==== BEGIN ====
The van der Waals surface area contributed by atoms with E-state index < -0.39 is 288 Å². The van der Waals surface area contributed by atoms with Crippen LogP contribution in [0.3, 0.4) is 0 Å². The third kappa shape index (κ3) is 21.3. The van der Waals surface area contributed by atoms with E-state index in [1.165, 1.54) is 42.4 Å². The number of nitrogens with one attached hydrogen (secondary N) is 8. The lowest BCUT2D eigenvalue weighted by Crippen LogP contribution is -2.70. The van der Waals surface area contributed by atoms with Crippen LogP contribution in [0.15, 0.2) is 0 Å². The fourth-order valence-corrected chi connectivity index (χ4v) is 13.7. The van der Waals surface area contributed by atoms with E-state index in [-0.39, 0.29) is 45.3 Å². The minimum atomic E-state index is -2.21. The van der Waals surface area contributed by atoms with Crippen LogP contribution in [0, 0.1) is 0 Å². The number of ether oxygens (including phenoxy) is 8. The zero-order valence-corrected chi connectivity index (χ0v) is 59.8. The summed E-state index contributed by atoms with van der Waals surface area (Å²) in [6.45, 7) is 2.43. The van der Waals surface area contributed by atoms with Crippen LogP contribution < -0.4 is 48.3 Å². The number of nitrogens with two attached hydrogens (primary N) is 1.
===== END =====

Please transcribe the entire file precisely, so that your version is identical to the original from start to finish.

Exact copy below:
The van der Waals surface area contributed by atoms with E-state index < -0.39 is 288 Å². The van der Waals surface area contributed by atoms with Crippen LogP contribution in [0.3, 0.4) is 0 Å². The third kappa shape index (κ3) is 21.3. The van der Waals surface area contributed by atoms with E-state index in [1.165, 1.54) is 42.4 Å². The number of nitrogens with one attached hydrogen (secondary N) is 8. The lowest BCUT2D eigenvalue weighted by Crippen LogP contribution is -2.70. The van der Waals surface area contributed by atoms with Crippen LogP contribution in [0.15, 0.2) is 0 Å². The fourth-order valence-corrected chi connectivity index (χ4v) is 13.7. The van der Waals surface area contributed by atoms with E-state index in [-0.39, 0.29) is 45.3 Å². The minimum atomic E-state index is -2.21. The van der Waals surface area contributed by atoms with Crippen LogP contribution in [0, 0.1) is 0 Å². The number of ether oxygens (including phenoxy) is 8. The zero-order valence-corrected chi connectivity index (χ0v) is 59.8. The summed E-state index contributed by atoms with van der Waals surface area (Å²) in [6.45, 7) is 2.43. The van der Waals surface area contributed by atoms with Crippen LogP contribution < -0.4 is 48.3 Å². The number of nitrogens with two attached hydrogens (primary N) is 1.